originally posted on Concept Hub
More and more I am reading reports that are making the connection that what has been happening on the World Wide Web is and will continue to impact more than how organizations communicate with their audience. It will impact how organizations do business.
Not only are consumers now explicitly expressing their wants and needs, but they are finding very niche channels to get those needs met. The inside information that used to be passed over the fence is now being broadcast to entire networks.
Competition for attention has always been fierce, but now it seems that companies are competing with more than just those directly in their industry, they are competing with their consumers.
Several organizations have already started looking for response strategies. At the basic level they have established a monitoring system to seek out conversations that might have devastating consequences on their reputation. Many have launched campaigns to build communities around their products or services or to engage in conversations within other communities. However will that be enough to maintain a competitive edge?
Sure consumers appreciate that companies are “listening” and engaging them in conversations – but they will want more. They will want to be served! They will want to be treated as individuals! and if they do not get their way, their voice will be heard!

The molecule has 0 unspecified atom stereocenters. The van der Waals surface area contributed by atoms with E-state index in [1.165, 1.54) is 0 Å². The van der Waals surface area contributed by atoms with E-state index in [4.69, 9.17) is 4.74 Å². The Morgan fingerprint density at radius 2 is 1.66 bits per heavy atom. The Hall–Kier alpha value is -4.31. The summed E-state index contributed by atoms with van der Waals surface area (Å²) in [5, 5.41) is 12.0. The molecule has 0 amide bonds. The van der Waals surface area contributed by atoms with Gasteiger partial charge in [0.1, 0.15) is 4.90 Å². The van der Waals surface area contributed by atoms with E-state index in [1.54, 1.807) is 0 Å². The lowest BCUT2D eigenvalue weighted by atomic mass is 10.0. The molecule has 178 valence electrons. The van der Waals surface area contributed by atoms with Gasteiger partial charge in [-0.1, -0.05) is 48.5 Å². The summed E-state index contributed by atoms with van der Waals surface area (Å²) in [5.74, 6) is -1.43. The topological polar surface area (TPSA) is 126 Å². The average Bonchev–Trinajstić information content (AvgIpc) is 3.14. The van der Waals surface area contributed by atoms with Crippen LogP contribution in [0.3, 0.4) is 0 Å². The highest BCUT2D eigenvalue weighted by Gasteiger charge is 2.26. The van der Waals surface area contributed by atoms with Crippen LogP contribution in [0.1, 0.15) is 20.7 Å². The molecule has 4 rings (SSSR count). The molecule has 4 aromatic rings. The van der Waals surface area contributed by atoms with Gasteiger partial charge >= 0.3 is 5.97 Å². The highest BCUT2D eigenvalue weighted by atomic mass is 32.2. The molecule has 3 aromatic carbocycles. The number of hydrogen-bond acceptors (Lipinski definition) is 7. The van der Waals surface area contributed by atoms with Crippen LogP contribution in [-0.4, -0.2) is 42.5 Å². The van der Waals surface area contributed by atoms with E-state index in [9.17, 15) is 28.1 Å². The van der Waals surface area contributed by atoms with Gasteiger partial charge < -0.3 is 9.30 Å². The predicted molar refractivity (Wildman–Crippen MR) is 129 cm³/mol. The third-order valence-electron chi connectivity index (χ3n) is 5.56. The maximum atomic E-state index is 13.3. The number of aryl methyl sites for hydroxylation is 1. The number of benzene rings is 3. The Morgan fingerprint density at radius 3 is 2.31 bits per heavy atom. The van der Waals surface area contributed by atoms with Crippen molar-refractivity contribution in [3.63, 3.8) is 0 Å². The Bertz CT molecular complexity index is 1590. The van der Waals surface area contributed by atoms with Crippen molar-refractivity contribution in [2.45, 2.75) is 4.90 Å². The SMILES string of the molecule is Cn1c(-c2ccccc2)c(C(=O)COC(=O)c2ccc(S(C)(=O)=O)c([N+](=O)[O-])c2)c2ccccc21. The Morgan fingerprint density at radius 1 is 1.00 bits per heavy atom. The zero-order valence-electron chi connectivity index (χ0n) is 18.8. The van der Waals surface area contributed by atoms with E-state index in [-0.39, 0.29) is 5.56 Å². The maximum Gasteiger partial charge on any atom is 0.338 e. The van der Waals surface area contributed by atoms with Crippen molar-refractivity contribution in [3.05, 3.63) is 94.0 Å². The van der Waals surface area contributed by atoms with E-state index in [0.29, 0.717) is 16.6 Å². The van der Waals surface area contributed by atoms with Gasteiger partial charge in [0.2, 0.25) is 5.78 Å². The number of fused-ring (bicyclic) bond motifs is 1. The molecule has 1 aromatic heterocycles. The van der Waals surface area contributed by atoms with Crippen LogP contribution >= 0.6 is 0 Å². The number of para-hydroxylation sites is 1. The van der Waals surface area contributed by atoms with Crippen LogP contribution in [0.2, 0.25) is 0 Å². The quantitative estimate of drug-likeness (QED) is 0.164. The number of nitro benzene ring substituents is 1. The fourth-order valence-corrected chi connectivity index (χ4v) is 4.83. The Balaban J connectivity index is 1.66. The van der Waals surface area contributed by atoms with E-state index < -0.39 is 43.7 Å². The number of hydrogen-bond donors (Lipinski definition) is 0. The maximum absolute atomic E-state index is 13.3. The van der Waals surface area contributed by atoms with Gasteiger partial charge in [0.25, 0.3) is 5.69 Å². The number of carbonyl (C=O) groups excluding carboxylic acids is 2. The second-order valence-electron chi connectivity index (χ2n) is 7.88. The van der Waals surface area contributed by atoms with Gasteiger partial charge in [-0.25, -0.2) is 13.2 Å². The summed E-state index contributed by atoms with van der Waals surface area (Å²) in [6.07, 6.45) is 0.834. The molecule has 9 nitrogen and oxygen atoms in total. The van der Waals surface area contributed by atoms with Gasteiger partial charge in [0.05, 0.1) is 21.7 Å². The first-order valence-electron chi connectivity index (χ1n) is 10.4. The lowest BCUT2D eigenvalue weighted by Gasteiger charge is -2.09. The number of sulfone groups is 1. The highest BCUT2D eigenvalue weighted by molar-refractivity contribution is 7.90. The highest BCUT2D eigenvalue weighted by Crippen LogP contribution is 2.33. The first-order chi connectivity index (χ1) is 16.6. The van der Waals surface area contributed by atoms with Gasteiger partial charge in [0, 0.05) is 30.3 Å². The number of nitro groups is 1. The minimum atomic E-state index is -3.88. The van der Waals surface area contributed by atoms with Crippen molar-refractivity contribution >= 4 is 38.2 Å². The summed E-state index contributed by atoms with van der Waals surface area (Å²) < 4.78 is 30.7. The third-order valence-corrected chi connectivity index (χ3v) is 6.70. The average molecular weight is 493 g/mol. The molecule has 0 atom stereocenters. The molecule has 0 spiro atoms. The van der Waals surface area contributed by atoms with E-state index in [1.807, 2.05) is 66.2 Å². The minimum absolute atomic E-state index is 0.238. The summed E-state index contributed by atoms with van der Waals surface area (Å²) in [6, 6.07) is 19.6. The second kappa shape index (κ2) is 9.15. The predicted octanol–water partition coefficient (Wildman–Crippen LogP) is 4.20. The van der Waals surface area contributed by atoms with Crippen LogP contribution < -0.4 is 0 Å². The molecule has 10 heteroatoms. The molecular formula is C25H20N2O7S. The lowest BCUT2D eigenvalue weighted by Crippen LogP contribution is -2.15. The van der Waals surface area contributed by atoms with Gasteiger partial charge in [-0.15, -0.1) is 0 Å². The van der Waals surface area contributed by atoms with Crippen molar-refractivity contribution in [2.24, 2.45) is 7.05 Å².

Social media is changing more than strategies within the Marketing and PR departments – it is changing R&D, Product Development, Customers Service, Sales and so forth. The result is that the “Best In Class” companies will have to adjust their internal organizational structures to be able to respond to the market at a compatible pace.
Aberdeen Group released a report highlighting Benchmarks for the Best In Class. In their Competitive Maturity Assessment within the Executive Summary they show;
65% of the Best in Class companies have a formalized process in place for monitoring consumer generated content
52% of Best in Class have dedicated personnel, such as a director of digital communications or director of social media monitoring
42% of Best in Class companies have a formalized process for detecting potential threats to the brand (i.e. early warning system)
More importantly the report states that to achieve Best in Class performance, companies must:
Secure buy-in at the C suite level because, more than technology, social media monitoring and analysis involves business processes and organizational changes, including the hiring of dedicated personnel.
What return would a company get from all this effort? Well it depends on what they do with all the information they are able to gather. As stated later in the report;
social media monitoring and analysis can generate actionable insights that result in smarter business decisions across multiple parts of the organization.
Social Media will affect every aspect of an organization – therefore every department of an organization needs to be involved in the organization’s social media strategy.
Are you prepared to be a Best in Class company?